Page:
Blue Moon

Daydreamer

Glass Beach

Just Once

Last Chance

 
The Orchid Hunter
by Jill Marie Landis
(Jove, $6.99, R) ISBN 0-515-12768-X
****
I think I can reconstruct the scenario that led to this book. Jill Marie Landis read an article somewhere about orchids and caught a brief reference to the fact that in the middle of the 19th century, wealthy people all over Europe became fascinated with this then rare flower. To supply the demand for orchids, explorers searched throughout the tropics to find these lovely flowers. And then, as is ever the case with talented storytellers, Landis asked, “What if?” The result is this entertaining a historical novel which takes the reader from a remote island off Zanzibar to the drawing rooms of Queen Victoria’s London.

Joya Penn has lived her whole life on the island of Matarenga where she and her father, with the assistance of the local people, collect orchids for shipment to Europe. Now twenty, Joya wonders what her future will be. Though raised among the Matarengi, speaking their language, and inevitably sharing many of their beliefs and attitudes, Joya knows she is different. Since childhood, she has felt incomplete and dreamed of another existence in far off London. Since her beloved mother died three years earlier and since her Matarengi friends have begun marrying and starting their own families, she has wondered if she is fated to a lonely life with only her father for company.

Joya’s life changes when Trevor Mandeville arrives on their idyllic isle. Trevor has come to Matarengi to find the fabled orchid hunter, Dustin Penn, and to convince the man to sign an exclusive contract with Mandeville Importing. Trevor is both a businessman and an orchid hunter. But Trevor’s commercial aims take second place when he sees Joya. She is the image of his adopted sister Janelle. How can this be?

Janelle is waiting for her brother back at the Penn’s home. Seeing the two women together makes it clear that there is some secret about the two. Like Joya, Janelle had had strange dreams. She had pictured jungle scenes all her life. Dustin Penn is forced to confess the truth about his daughter’s birth. Indeed, the two women are identical twins.

This discovery changes Joya’s life. Trevor and Janelle take her back to London with them where she is introduced to a world she has previously known only in her dreams. Trevor knows that he is attracted to this beautiful woman who looks like his beloved sister, but who is so very different. Joya is likewise attracted to the handsome Trevor.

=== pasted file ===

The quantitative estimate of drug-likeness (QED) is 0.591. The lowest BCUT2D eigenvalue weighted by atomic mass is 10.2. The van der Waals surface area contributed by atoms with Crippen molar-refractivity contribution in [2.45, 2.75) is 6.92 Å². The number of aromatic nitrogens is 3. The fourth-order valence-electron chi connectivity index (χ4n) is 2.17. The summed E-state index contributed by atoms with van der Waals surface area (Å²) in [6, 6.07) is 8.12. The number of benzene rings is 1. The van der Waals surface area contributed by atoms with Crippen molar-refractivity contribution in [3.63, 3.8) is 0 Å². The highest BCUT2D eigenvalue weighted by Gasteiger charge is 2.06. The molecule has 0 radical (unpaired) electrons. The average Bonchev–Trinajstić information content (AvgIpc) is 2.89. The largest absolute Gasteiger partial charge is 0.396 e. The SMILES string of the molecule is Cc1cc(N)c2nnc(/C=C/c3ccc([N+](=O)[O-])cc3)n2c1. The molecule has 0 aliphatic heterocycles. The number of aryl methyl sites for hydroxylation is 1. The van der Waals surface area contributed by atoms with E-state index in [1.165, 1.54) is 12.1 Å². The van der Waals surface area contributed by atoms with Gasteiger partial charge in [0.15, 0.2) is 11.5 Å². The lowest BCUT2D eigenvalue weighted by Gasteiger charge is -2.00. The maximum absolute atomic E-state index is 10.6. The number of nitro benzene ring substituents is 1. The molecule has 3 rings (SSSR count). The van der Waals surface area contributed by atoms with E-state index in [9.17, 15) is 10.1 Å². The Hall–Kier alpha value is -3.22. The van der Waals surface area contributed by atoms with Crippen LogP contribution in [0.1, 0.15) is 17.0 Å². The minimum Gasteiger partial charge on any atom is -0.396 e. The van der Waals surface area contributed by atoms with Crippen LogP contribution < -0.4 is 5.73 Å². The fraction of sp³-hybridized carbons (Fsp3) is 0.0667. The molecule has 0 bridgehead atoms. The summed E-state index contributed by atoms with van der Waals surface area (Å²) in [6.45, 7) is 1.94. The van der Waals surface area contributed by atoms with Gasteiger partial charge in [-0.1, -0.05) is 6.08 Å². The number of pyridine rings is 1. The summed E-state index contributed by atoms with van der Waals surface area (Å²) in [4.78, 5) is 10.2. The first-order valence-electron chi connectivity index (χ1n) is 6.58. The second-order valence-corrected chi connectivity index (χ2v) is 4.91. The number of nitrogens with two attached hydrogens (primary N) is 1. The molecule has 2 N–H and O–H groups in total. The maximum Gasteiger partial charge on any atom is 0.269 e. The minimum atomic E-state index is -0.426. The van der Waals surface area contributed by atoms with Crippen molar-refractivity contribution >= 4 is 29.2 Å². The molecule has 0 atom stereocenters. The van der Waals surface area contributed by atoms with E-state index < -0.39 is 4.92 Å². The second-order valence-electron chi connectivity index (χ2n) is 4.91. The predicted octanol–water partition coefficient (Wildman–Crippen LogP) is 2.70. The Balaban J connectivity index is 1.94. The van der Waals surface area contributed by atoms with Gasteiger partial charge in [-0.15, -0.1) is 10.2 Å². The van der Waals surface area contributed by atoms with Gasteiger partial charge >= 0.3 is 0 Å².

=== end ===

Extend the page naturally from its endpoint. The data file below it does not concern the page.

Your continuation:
Much of the enjoyment of The Orchid Hunter comes from watching this child of nature confront the mores of “civilized” Victorian England. A woman raised amongst the uninhibited Matarengi cannot comprehend a society where all natural emotions are controlled and where all behavior is governed by rule after rule after rule. Joya is clearly the proverbial fish out of water. Many of her experiences are funny; others are poignant. She is a unique and cleverly drawn character.

Trevor does not know what to make of Joya or of his feelings for her. Raised by his grandmother to run the family business and to bring social and economic success to the Mandeville family, he has been trained to be responsible and restrained. His plans do not include a relationship with this unusual, passionate woman. But we all know what happens to the best laid plans.

Janelle is likewise changed by the arrival of her twin sister, her other half. She has always seen herself as uninterested in love, preferring to concentrate on her art, her charity work and her friends among the more Bohemian elements of London society. But Joya’s free spirit leads her to reevaluate her life and her priorities.

Many readers, myself included, often bemoan the sameness of the locales of most historical romances. Even an anglophile like me can get tired of book after book set in England. Landis has cleverly provided us with a story that offers both an exotic and unusual setting and and an illuminating view of Victorian London as seen through Joya’s eyes.

I’ve been on a roll lately, with good book after good book to review. I think I have to say that The Orchid Hunter is the best of my recent reads. The characters, the setting, the plot -- all work wonderfully well. Jill Marie Landis rarely disappoints. Her books are well written, intelligent, romantic, sensual, and often have those interesting twists that set them apart. The Orchid Hunter is vintage Landis.

--Jean Mason


@ Please tell us what you think! back Back Home